2

I'm writing a radioactive decay worksheet for my students, and I want them to be able to fill in radioactive decay equations themselves.

I've tried to make it so that there are some empty boxes for the students to write the proton number, mass number, and atomic symbol by themselves.

I've succeeded in getting suitably formatted empty boxes for the proton and mass number using the following hack:

\ce{^{227}_{90}Th -> ^{4}_{2} \alpha {+} $_{\fbox{}}^{\fbox{}} \framebox[1cm][s]{ }$}  

but the atomic symbol is badly formatted.

Any ideas on how to fix this? enter image description here

I've also tried a tikz solution which works somewhat better, but it doesn't align nicely with the superscripts and subscripts:

\ce{^{227}_{90}Th -> ^{4}_{2} \alpha {+}} $\begin{tikzpicture}[scale=0.2] \draw[] (0,0)rectangle(1,1) (0,1.2)rectangle(1,2.2) (1.2,0)rectangle(2.7,2.2); \end{tikzpicture}$ 

enter image description here

3

Let's first start, with correcting your \ce usage.

  • The {+} will lead to wrong spaces. Use ␣+␣.
  • Write \alpha{}␣ so that LaTeX does not eat up the space afterwards.
  • Don't put a space before \alpha.
  • You can leave away all those unnecessary braces.
  • Your alpha should be set upright, so I inlcude the textgreek font (but you could use any other, see the mhchem manual).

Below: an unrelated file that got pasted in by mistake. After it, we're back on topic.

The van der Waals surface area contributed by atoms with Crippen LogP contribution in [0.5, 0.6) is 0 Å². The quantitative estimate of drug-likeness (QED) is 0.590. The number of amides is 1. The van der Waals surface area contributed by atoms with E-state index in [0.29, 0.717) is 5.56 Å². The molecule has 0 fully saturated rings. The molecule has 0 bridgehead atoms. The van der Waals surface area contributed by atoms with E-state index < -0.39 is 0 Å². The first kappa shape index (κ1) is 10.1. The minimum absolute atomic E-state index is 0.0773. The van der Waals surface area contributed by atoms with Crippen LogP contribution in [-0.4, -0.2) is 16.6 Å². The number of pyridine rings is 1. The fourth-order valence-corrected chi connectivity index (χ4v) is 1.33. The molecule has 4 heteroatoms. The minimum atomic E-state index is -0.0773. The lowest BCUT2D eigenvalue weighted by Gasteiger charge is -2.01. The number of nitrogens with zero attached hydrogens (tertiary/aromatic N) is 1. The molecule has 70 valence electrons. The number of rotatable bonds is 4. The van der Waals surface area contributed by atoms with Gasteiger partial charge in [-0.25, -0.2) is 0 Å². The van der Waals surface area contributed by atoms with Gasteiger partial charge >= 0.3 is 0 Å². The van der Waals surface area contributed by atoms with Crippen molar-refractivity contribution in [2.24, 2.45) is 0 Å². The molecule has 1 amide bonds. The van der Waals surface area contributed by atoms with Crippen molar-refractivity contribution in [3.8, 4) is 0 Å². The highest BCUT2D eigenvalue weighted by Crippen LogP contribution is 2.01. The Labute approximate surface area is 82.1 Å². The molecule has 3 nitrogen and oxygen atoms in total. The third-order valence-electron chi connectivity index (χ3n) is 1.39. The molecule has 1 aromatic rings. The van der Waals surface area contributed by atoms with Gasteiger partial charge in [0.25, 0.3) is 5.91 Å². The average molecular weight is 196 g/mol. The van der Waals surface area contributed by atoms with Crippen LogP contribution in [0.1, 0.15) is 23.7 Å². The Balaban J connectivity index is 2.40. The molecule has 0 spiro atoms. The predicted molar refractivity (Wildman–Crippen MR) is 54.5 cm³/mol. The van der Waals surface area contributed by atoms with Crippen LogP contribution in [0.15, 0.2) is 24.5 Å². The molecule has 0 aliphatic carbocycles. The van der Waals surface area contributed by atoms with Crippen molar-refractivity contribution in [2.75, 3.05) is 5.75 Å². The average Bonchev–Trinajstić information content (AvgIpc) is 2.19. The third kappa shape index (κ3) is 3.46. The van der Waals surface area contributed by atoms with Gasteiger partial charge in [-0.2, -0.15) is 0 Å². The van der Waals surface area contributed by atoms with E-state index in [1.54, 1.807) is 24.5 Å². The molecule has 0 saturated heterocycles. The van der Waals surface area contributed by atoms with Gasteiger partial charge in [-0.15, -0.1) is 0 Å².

Your TikZ environment can take the baseline option to shift it vertically.

Lastly, I think the boxes need to be larger than the printed text, if they are for students to fill in with a pen.

\documentclass{report}
\usepackage{textgreek}
\usepackage[version=4]{mhchem}
\usepackage{tikz}
\begin{document}
\newcommand\isotope{
  \begin{tikzpicture}[scale=0.5, baseline=-4pt]
  \draw (0,0.1) rectangle (1.5,1.1)
    (0,-0.1) rectangle (1.5,-1.1)
    (1.7,-0.7) rectangle (3.2,0.7);
\end{tikzpicture}}
\ce{^227_90Th -> ^4_2\alpha{} + \isotope}
\end{document}

enter image description here

0

The \fbox approach should work, but keep it in the context of the \ce argument using phantoms of the actual answers (not being a chemist, I did not use the actual answers). Changing \fboxsep can make the boxes slightly larger or smaller, as desired.

\documentclass{article}
\usepackage{mhchem}
\begin{document}
\fboxsep=0.5pt
\ce{^{227}_{90}Th -> ^{4}_{2} \alpha {+} ^{\fbox{\phantom{227}}}%
  _{\fbox{\phantom{90}}}{\fbox{\phantom{Th}}}}
\end{document}

enter image description here

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